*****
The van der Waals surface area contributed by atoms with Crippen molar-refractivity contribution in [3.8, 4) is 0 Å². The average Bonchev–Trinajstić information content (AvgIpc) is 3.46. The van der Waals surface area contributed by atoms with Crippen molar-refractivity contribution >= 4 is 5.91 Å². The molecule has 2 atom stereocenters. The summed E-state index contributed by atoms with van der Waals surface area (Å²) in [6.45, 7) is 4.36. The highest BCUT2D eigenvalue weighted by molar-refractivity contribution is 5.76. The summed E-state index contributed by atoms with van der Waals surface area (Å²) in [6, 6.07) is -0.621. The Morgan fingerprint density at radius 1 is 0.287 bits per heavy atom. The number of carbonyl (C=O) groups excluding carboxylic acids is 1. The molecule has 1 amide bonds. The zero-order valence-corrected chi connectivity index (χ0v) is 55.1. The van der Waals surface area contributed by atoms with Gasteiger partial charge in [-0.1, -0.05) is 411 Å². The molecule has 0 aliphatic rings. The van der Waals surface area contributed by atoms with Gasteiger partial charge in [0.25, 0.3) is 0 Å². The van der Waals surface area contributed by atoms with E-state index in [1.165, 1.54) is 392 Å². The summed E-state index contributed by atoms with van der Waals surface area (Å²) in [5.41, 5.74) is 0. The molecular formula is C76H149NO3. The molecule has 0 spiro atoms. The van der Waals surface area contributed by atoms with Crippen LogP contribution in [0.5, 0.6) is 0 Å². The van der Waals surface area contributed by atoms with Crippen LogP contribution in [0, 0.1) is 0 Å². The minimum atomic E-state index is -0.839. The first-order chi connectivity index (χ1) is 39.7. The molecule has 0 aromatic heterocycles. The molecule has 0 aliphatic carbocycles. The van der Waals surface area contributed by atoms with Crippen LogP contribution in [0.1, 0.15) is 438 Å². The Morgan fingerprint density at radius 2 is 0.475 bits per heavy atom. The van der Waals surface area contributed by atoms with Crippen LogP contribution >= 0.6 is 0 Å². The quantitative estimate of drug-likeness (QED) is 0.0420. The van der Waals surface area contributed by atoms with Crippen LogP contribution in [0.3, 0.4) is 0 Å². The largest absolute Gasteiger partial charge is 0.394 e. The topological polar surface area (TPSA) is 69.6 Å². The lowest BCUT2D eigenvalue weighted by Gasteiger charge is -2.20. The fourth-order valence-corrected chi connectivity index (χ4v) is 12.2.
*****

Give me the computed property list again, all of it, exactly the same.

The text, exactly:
The van der Waals surface area contributed by atoms with Crippen molar-refractivity contribution in [3.8, 4) is 0 Å². The average Bonchev–Trinajstić information content (AvgIpc) is 3.46. The van der Waals surface area contributed by atoms with Crippen molar-refractivity contribution >= 4 is 5.91 Å². The molecule has 2 atom stereocenters. The summed E-state index contributed by atoms with van der Waals surface area (Å²) in [6.45, 7) is 4.36. The highest BCUT2D eigenvalue weighted by molar-refractivity contribution is 5.76. The summed E-state index contributed by atoms with van der Waals surface area (Å²) in [6, 6.07) is -0.621. The Morgan fingerprint density at radius 1 is 0.287 bits per heavy atom. The number of carbonyl (C=O) groups excluding carboxylic acids is 1. The molecule has 1 amide bonds. The zero-order valence-corrected chi connectivity index (χ0v) is 55.1. The van der Waals surface area contributed by atoms with Gasteiger partial charge in [-0.1, -0.05) is 411 Å². The molecule has 0 aliphatic rings. The van der Waals surface area contributed by atoms with Gasteiger partial charge in [0.25, 0.3) is 0 Å². The van der Waals surface area contributed by atoms with E-state index in [1.165, 1.54) is 392 Å². The summed E-state index contributed by atoms with van der Waals surface area (Å²) in [5.41, 5.74) is 0. The molecular formula is C76H149NO3. The molecule has 0 spiro atoms. The van der Waals surface area contributed by atoms with Crippen LogP contribution in [0.5, 0.6) is 0 Å². The van der Waals surface area contributed by atoms with Crippen LogP contribution in [0, 0.1) is 0 Å². The minimum atomic E-state index is -0.839. The first-order chi connectivity index (χ1) is 39.7. The molecule has 0 aromatic heterocycles. The molecule has 0 aliphatic carbocycles. The van der Waals surface area contributed by atoms with Crippen LogP contribution in [0.1, 0.15) is 438 Å². The Morgan fingerprint density at radius 2 is 0.475 bits per heavy atom. The van der Waals surface area contributed by atoms with Crippen LogP contribution >= 0.6 is 0 Å². The quantitative estimate of drug-likeness (QED) is 0.0420. The van der Waals surface area contributed by atoms with Crippen LogP contribution in [0.3, 0.4) is 0 Å². The largest absolute Gasteiger partial charge is 0.394 e. The topological polar surface area (TPSA) is 69.6 Å². The lowest BCUT2D eigenvalue weighted by Gasteiger charge is -2.20. The fourth-order valence-corrected chi connectivity index (χ4v) is 12.2.